Maria Resendiz V Tambro (California) (California) (Californi

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Re: Maria Resendiz V Tambro (California) (California) (Californi

Postby vampireinthenight on Wed Sep 11, 2019 9:16 am

Hey York, good to see you. Funny, I was just thinking of your posts the other day and was wondering if you retired yet... :D Yeah, things have slowed. Whenever you go this long without a major statutory overhaul, there is less and less to discuss. We had a few twists in 2013, but it's been 6 years now since those were rolled out.

Sure, if a report fails to meet minimum standards, it could be reportable. However, I think this is more rare and represents a more extreme failure.

A QME can fail at trial in a number of ways. If a QME has not reviewed all of the records or relies on a history from the IW that turns out to be unreliable, the report can become non-substantial, through no fault of the QME, even if the report meets all required criteria.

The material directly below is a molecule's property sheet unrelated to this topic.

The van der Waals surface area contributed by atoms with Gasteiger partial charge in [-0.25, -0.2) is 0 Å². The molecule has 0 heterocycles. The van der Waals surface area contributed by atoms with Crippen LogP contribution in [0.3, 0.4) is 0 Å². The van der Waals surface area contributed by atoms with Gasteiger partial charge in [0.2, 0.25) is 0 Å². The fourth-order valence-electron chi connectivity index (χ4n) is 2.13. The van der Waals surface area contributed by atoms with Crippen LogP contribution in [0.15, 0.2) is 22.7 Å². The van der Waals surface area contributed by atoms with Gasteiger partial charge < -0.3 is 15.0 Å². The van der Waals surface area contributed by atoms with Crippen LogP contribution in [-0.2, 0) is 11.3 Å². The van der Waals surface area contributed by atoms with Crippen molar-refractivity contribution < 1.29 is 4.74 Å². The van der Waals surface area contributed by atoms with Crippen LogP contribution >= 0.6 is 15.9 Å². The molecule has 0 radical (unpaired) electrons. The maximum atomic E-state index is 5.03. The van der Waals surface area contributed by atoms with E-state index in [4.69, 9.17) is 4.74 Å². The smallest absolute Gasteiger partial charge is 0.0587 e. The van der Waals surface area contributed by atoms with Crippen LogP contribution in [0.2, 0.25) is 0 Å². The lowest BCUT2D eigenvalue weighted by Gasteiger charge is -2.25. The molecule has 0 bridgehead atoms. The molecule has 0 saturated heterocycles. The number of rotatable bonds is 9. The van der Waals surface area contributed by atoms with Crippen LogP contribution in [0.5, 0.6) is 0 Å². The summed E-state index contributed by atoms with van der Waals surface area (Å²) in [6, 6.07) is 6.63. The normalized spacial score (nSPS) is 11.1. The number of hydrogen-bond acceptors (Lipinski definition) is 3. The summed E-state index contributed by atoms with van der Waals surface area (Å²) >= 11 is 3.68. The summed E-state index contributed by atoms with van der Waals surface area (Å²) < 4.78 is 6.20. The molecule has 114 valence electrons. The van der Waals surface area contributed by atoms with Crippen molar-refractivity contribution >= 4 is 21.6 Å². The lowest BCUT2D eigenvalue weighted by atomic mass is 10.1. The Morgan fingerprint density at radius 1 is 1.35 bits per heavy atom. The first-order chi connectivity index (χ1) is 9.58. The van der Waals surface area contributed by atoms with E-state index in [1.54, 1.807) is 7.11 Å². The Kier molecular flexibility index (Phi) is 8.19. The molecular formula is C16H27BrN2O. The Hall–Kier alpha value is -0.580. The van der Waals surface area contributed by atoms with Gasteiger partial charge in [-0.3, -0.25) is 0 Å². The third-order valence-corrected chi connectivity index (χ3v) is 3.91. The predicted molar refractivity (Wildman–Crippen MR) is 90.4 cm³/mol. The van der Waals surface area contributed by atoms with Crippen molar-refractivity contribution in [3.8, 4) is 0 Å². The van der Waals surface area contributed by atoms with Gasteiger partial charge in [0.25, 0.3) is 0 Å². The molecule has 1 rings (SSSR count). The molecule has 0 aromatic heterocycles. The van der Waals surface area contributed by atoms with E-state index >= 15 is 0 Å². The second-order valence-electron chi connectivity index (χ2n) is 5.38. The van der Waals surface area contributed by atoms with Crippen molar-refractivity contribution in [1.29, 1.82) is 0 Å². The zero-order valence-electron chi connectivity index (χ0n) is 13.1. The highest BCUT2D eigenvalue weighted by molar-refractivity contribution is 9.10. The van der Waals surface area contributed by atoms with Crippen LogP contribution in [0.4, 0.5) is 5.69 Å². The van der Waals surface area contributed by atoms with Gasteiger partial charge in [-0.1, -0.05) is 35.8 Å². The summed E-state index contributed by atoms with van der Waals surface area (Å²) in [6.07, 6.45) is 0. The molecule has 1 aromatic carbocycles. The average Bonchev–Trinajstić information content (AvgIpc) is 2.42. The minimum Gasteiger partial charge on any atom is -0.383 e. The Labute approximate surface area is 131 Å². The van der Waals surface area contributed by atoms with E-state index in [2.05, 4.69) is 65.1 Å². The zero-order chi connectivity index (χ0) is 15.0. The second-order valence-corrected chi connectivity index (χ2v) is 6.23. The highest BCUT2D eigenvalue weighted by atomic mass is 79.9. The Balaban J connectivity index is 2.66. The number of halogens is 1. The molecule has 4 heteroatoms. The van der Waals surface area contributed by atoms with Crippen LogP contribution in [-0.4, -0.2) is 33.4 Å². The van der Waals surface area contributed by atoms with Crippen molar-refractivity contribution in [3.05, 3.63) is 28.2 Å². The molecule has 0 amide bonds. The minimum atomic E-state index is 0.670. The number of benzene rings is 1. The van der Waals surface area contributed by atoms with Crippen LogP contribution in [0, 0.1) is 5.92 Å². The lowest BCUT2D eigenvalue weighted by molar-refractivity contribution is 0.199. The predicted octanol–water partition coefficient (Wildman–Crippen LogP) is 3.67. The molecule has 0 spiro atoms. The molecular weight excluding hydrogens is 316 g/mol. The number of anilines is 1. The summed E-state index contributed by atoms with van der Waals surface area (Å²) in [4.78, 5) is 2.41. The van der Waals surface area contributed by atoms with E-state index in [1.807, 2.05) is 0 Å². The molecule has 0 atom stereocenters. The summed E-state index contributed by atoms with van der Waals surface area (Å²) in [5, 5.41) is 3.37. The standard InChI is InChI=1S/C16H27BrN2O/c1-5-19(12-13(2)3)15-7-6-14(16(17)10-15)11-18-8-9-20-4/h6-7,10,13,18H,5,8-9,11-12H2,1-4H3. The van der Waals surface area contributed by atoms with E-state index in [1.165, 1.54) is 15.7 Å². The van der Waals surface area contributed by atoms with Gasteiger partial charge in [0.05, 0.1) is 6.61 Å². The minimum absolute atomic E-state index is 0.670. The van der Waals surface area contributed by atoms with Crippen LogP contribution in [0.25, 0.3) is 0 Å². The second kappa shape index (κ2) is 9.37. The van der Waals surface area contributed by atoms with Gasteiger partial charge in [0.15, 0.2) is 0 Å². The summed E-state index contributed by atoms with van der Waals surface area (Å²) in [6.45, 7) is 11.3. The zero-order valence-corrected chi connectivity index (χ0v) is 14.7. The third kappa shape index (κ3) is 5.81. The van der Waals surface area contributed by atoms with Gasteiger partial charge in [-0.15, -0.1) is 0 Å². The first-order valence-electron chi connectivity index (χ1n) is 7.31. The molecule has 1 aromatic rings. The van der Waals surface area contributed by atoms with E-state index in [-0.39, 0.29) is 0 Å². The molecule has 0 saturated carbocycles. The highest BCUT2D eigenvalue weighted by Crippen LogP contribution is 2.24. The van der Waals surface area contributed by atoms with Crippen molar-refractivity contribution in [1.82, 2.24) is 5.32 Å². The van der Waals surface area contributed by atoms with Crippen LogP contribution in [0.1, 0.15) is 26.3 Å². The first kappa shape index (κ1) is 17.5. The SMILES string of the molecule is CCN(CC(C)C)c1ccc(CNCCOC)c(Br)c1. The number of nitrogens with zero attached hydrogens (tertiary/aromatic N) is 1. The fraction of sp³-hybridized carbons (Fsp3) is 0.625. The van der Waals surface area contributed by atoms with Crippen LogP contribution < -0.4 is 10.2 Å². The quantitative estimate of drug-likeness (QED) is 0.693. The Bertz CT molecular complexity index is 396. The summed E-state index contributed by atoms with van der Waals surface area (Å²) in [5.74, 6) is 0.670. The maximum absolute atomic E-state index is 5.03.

Sometimes the report fails on something like a Guzman application that is not convincing and the strict rating is used instead. Again, I don't think in this situation the report would fail to meet minimum requirements. Would a chiro report on a post-

Although we ditched the dueling QMEs, many trials have the PTP vs QME and sometimes the PTP is taken as more persuasive over the QME. So my point is that there are ways for a QME to not be followed but not necessarily "reportable" to the AD.
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